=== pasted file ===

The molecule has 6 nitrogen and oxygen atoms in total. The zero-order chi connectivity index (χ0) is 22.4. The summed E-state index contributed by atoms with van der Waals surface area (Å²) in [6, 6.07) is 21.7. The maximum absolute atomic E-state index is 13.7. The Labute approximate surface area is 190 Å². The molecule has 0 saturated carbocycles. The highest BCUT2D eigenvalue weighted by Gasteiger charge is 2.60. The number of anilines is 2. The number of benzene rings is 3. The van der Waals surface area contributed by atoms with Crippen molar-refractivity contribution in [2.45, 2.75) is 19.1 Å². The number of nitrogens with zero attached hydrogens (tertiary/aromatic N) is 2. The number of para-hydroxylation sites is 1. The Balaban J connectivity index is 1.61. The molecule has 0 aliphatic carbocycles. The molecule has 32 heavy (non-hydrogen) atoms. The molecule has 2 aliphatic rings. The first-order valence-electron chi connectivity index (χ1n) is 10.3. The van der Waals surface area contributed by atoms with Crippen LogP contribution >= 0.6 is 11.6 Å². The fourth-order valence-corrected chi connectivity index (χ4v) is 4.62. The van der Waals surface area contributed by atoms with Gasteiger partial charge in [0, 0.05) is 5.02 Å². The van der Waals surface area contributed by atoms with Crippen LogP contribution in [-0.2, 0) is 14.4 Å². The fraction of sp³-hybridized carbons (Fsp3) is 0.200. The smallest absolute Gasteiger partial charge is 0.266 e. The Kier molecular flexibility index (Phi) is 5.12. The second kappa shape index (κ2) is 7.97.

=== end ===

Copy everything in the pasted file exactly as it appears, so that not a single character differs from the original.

The molecule has 6 nitrogen and oxygen atoms in total. The zero-order chi connectivity index (χ0) is 22.4. The summed E-state index contributed by atoms with van der Waals surface area (Å²) in [6, 6.07) is 21.7. The maximum absolute atomic E-state index is 13.7. The Labute approximate surface area is 190 Å². The molecule has 0 saturated carbocycles. The highest BCUT2D eigenvalue weighted by Gasteiger charge is 2.60. The number of anilines is 2. The number of benzene rings is 3. The van der Waals surface area contributed by atoms with Crippen molar-refractivity contribution in [2.45, 2.75) is 19.1 Å². The number of nitrogens with zero attached hydrogens (tertiary/aromatic N) is 2. The number of para-hydroxylation sites is 1. The Balaban J connectivity index is 1.61. The molecule has 0 aliphatic carbocycles. The molecule has 32 heavy (non-hydrogen) atoms. The molecule has 2 aliphatic rings. The first-order valence-electron chi connectivity index (χ1n) is 10.3. The van der Waals surface area contributed by atoms with Crippen LogP contribution >= 0.6 is 11.6 Å². The fourth-order valence-corrected chi connectivity index (χ4v) is 4.62. The van der Waals surface area contributed by atoms with Gasteiger partial charge in [0, 0.05) is 5.02 Å². The van der Waals surface area contributed by atoms with Crippen LogP contribution in [-0.2, 0) is 14.4 Å². The fraction of sp³-hybridized carbons (Fsp3) is 0.200. The smallest absolute Gasteiger partial charge is 0.266 e. The Kier molecular flexibility index (Phi) is 5.12. The second kappa shape index (κ2) is 7.97.